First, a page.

What we've tried for our Kindles/Nook is sort of working ok, mostly. We
initially set up our account using an institutional credit card (in between
semesters, before the Kindles/Nook were in circulation). We downloaded a
bunch of free books, then took the credit card information off and released
them into the wild. At some point in the future, when they're all checked
in, we could pull them and add more books this way. There is some funkiness
(students try to email coupons to themselves, for instance, and so I get
notifications) but it works pretty ok. We haven't discussed what we'll do
when the person whose name is on the credit card retires - I guess we'll
burn that bridge when we get to it?
Unfortunately beyond that I can't be of much help, as we haven't found a
satisfactory way to make use of the things we'd really like, such as Steam,
Netflix, and Amazon Prime.
I hope that's at least a little useful. I am also interested in seeing what
others are doing.
On Mon, Mar 4, 2013 at 11:11 AM, Jonathan Rochkind <[log in to unmask]> wrote:
> Whether it's Amazon AWS, or Yahoo BOSS, or JournalTOCs, or almost anything
> else -- there are a variety of API's that library software wants to use,
> which require registering an account to use.
> They may or may not be free, sometimes they require a credit card attached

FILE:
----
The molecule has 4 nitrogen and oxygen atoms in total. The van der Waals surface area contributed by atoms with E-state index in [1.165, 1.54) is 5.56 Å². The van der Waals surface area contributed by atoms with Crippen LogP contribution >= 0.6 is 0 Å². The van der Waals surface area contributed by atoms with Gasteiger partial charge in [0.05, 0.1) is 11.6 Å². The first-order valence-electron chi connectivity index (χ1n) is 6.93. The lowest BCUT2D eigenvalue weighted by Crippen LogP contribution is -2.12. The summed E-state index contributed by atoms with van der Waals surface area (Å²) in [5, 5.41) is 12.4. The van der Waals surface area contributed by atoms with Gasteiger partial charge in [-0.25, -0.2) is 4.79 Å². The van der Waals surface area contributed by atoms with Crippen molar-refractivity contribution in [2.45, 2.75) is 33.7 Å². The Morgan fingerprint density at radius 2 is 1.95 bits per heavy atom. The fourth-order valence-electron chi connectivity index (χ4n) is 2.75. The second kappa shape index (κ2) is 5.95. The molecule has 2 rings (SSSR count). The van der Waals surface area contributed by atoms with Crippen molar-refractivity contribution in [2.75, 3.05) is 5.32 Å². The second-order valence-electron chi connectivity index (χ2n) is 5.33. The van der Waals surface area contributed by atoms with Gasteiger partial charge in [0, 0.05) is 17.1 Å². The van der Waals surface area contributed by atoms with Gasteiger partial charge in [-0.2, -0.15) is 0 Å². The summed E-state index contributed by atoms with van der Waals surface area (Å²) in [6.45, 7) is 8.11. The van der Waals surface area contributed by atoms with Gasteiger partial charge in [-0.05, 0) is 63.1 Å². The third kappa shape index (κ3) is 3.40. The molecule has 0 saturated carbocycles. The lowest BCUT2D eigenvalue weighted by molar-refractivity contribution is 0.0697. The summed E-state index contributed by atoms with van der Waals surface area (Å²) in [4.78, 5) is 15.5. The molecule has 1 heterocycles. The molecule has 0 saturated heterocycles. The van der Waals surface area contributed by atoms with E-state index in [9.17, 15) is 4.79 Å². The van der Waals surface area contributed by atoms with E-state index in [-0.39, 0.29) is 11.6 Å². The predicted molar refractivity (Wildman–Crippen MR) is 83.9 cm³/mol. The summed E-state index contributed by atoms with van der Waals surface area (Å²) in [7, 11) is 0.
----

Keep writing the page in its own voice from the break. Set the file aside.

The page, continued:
> Most of them assume that an individual person is creating an account, the
> account will be in that individual's name, with an email address, etc.
> This isn't quite right for a business or organization, like the library,
> right? What if that person leaves the organization? But all this existing
> software is using API keys attached to 'their' account? Or what if the
> person doesn't leave, but responsibilities for monitoring emails from the
> vendor (sent to that account) change? And even worse if there's an
> institutional credit card attached to that account.
> I am interested in hearing solutions or approaches that people have
> ACTUALLY tried to deal with this problem, and how well they have worked.
> I am NOT particularly interested in "Well, you could try X or Y"; I can
> think of a bunch of things I _could_ try myself, each with their potential
> strengths and weaknesses. I am interested in hearing about what people
> actually HAVE tried or done, and how well it has worked.
> Has anyone found a way to deal with this issue, other than having each API
> registered to an account belonging to whatever individual staff happened to
> be dealing with it that day?
> Thanks for any advice.
Megan O'Neill Kudzia
Web Services & Emerging Technologies Librarian
602 E. Cass St.
Albion, MI 49224